The United States Pharmacopeia (USP) designates how raw materials should be tested before they are used in the manufacture of finished products. The USP does not, however, provide specific rules for the screening of sera and other products of animal origin for adventitious viral agents (AVA). Title 9 of the Code of Federal Regulations (9CFR) includes the standard sampling and testing requirements for animal sera used in the manufacture of biologics. The entire battery of AVA tests listed in the 9CFR, Part 113, Section 53(c), are performed on every lot of our serum, where applicable.
Pathogen-free FBS (fetal bovine serum) for cell culture and biomedical applications. The Code of Federal Regulations (CFR9) describes methods for screening cells grown with FBS and other animal sera for adventitious viral agents (AVA)
For bovine sera, 9CFR, Part 113, Section 53(c), requires that two prescreened cell lines—Vero, plus a line of bovine origin, typically Madin-Darby Bovine Kidney (MDBK)—be cultured in the presence of test and control sera. After at least two subcultures over 21 days, the monolayers are examined for the presence of AVA by three industry-accepted methods: visualization of cytopathic effect, a hemadsorption assay, and fluorescent antibody techniques.
The World Health Organization (WHO) defines adventitious agents as foreign microorganisms—such as viruses—that may be unintentionally introduced during the manufacturing process of biological products. Animal sera, especially fetal bovine serum (FBS), are often included in complete cell culture media formulations. Whether cells are cultured for the production of biological products or for research assays, it is therefore advisable to demonstrate the absence of AVA in sera products which are common upstream components.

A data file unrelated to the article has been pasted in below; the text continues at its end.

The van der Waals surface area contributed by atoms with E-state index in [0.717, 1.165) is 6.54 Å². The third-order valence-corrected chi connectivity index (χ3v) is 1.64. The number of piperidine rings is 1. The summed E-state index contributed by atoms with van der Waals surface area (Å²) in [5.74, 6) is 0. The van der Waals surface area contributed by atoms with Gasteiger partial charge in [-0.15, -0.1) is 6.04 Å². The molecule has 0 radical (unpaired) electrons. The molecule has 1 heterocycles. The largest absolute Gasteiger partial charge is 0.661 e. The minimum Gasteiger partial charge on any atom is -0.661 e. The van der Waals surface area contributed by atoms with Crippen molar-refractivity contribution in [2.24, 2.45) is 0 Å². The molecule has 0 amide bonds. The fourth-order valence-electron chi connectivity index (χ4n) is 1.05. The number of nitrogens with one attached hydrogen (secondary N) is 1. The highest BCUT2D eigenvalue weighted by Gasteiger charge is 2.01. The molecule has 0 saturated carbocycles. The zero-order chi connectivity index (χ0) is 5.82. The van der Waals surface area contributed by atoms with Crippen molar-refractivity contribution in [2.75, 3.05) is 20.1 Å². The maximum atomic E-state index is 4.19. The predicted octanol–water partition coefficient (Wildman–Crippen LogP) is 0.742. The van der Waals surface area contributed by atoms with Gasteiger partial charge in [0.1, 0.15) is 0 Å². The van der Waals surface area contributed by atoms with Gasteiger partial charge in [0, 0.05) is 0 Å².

Many viruses cause a noticeable change in the physical appearance of the cells they infect. The cells may become abnormally large, grainy, have inclusion bodies, or may lyse altogether. These cytopathic effects, or CPE, can sometimes be observed when viewing an infected cell monolayer microscopically, and are considered dependable indicators of the presence of AVA. A cytological stain is used to enhance the visual differences between cells with and without CPE.
Some viruses that do not cause an observable change in cellular appearance can be identified by a hemadsorption assay. Cell monolayers to be screened are washed and covered with a suspension of red blood cells (RBCs), such as those from guinea pig or chicken. After an appropriate incubation period, uninfected cells will appear normal, while cells that contain virus-associated heme-adsorbing agents will bind the RBCs and appear dark on microscopic inspection.
One of the most sensitive and specific methods for detecting AVA contamination in cells is immunocytochemical (ICC) labeling with fluorescent antibodies. Cells to be screened can be incubated with fluorescently-labeled antibodies raised against specific viral agents. If cells are infected, the antibodies will bind to intracellular viral particles or to cell surface abnormalities and will fluoresce when examined by fluorescence microscopy. Unbound antibodies are washed away during the ICC protocol, so that uninfected cultures will not fluoresce. Ultraviolet (UV) wavelength-fluorophores may be particularly useful for this assay, as this approach precludes the cellular autofluorescence that may be observed at longer wavelengths.
The combination of these three screening techniques provides a powerful process that is used for the detection of the following AVA: